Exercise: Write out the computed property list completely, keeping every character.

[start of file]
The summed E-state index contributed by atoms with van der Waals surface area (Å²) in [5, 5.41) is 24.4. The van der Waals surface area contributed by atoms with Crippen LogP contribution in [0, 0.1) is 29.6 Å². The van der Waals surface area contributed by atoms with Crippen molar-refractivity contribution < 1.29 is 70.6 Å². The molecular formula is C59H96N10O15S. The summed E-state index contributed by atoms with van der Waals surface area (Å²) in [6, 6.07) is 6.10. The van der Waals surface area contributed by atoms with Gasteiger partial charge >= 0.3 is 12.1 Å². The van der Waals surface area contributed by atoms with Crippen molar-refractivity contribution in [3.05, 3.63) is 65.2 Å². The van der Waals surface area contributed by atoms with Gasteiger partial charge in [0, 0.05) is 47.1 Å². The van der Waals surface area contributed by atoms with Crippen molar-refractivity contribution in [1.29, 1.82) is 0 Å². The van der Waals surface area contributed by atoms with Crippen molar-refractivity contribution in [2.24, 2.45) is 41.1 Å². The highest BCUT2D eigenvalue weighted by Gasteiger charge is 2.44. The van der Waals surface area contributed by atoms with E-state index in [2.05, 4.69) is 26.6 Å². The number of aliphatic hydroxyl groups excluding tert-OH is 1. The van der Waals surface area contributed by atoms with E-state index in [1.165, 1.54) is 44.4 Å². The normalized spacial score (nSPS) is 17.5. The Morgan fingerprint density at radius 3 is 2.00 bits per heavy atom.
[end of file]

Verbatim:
The summed E-state index contributed by atoms with van der Waals surface area (Å²) in [5, 5.41) is 24.4. The van der Waals surface area contributed by atoms with Crippen LogP contribution in [0, 0.1) is 29.6 Å². The van der Waals surface area contributed by atoms with Crippen molar-refractivity contribution < 1.29 is 70.6 Å². The molecular formula is C59H96N10O15S. The summed E-state index contributed by atoms with van der Waals surface area (Å²) in [6, 6.07) is 6.10. The van der Waals surface area contributed by atoms with Gasteiger partial charge >= 0.3 is 12.1 Å². The van der Waals surface area contributed by atoms with Crippen molar-refractivity contribution in [3.05, 3.63) is 65.2 Å². The van der Waals surface area contributed by atoms with Gasteiger partial charge in [0, 0.05) is 47.1 Å². The van der Waals surface area contributed by atoms with Crippen molar-refractivity contribution in [1.29, 1.82) is 0 Å². The van der Waals surface area contributed by atoms with Crippen molar-refractivity contribution in [2.24, 2.45) is 41.1 Å². The highest BCUT2D eigenvalue weighted by Gasteiger charge is 2.44. The van der Waals surface area contributed by atoms with E-state index in [2.05, 4.69) is 26.6 Å². The number of aliphatic hydroxyl groups excluding tert-OH is 1. The van der Waals surface area contributed by atoms with E-state index in [1.165, 1.54) is 44.4 Å². The normalized spacial score (nSPS) is 17.5. The Morgan fingerprint density at radius 3 is 2.00 bits per heavy atom.